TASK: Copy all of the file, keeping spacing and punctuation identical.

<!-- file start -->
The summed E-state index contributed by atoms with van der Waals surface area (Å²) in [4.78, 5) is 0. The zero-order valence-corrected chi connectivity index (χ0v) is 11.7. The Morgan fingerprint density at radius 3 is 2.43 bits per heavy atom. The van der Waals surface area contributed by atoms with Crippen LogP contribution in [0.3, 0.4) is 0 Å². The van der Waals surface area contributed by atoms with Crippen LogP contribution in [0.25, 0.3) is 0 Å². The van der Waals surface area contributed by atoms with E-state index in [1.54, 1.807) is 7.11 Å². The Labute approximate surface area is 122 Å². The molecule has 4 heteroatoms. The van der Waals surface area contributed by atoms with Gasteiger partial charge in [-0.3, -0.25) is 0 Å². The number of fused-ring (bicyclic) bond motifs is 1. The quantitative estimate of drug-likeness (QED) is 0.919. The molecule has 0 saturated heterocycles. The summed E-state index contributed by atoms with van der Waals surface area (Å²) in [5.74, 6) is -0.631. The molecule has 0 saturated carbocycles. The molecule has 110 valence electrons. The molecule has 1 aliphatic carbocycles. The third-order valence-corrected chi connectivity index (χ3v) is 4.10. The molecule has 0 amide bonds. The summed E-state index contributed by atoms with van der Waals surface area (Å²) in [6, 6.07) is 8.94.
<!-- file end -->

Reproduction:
The summed E-state index contributed by atoms with van der Waals surface area (Å²) in [4.78, 5) is 0. The zero-order valence-corrected chi connectivity index (χ0v) is 11.7. The Morgan fingerprint density at radius 3 is 2.43 bits per heavy atom. The van der Waals surface area contributed by atoms with Crippen LogP contribution in [0.3, 0.4) is 0 Å². The van der Waals surface area contributed by atoms with Crippen LogP contribution in [0.25, 0.3) is 0 Å². The van der Waals surface area contributed by atoms with E-state index in [1.54, 1.807) is 7.11 Å². The Labute approximate surface area is 122 Å². The molecule has 4 heteroatoms. The van der Waals surface area contributed by atoms with Gasteiger partial charge in [-0.3, -0.25) is 0 Å². The number of fused-ring (bicyclic) bond motifs is 1. The quantitative estimate of drug-likeness (QED) is 0.919. The molecule has 0 saturated heterocycles. The summed E-state index contributed by atoms with van der Waals surface area (Å²) in [5.74, 6) is -0.631. The molecule has 0 saturated carbocycles. The molecule has 110 valence electrons. The molecule has 1 aliphatic carbocycles. The third-order valence-corrected chi connectivity index (χ3v) is 4.10. The molecule has 0 amide bonds. The summed E-state index contributed by atoms with van der Waals surface area (Å²) in [6, 6.07) is 8.94.